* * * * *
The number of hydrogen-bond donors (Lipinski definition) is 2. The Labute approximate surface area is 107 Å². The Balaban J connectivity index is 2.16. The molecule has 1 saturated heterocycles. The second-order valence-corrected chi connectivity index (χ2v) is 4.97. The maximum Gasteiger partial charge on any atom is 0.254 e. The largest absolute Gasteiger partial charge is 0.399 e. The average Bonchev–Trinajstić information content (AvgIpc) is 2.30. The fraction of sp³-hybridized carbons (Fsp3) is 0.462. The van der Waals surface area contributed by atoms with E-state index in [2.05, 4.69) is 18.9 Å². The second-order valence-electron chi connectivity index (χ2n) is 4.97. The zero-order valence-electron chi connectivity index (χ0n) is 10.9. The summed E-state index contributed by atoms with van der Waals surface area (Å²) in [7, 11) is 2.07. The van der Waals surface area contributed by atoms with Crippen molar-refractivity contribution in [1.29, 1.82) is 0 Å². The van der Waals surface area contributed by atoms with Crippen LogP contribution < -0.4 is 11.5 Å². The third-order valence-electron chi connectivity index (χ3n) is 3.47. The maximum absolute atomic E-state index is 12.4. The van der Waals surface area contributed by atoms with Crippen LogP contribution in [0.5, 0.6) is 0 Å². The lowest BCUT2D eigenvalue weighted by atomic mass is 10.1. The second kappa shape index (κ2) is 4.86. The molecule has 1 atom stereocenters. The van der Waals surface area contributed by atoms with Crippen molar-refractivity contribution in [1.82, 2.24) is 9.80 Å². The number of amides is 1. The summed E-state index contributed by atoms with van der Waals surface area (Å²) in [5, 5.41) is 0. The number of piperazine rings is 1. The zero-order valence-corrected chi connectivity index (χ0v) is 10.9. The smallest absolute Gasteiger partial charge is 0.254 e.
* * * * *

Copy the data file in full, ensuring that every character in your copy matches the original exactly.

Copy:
The number of hydrogen-bond donors (Lipinski definition) is 2. The Labute approximate surface area is 107 Å². The Balaban J connectivity index is 2.16. The molecule has 1 saturated heterocycles. The second-order valence-corrected chi connectivity index (χ2v) is 4.97. The maximum Gasteiger partial charge on any atom is 0.254 e. The largest absolute Gasteiger partial charge is 0.399 e. The average Bonchev–Trinajstić information content (AvgIpc) is 2.30. The fraction of sp³-hybridized carbons (Fsp3) is 0.462. The van der Waals surface area contributed by atoms with E-state index in [2.05, 4.69) is 18.9 Å². The second-order valence-electron chi connectivity index (χ2n) is 4.97. The zero-order valence-electron chi connectivity index (χ0n) is 10.9. The summed E-state index contributed by atoms with van der Waals surface area (Å²) in [7, 11) is 2.07. The van der Waals surface area contributed by atoms with Crippen molar-refractivity contribution in [1.29, 1.82) is 0 Å². The van der Waals surface area contributed by atoms with Crippen LogP contribution < -0.4 is 11.5 Å². The third-order valence-electron chi connectivity index (χ3n) is 3.47. The maximum absolute atomic E-state index is 12.4. The van der Waals surface area contributed by atoms with Crippen LogP contribution in [0.5, 0.6) is 0 Å². The lowest BCUT2D eigenvalue weighted by atomic mass is 10.1. The second kappa shape index (κ2) is 4.86. The molecule has 1 atom stereocenters. The van der Waals surface area contributed by atoms with Crippen molar-refractivity contribution in [1.82, 2.24) is 9.80 Å². The number of amides is 1. The summed E-state index contributed by atoms with van der Waals surface area (Å²) in [5, 5.41) is 0. The number of piperazine rings is 1. The zero-order valence-corrected chi connectivity index (χ0v) is 10.9. The smallest absolute Gasteiger partial charge is 0.254 e.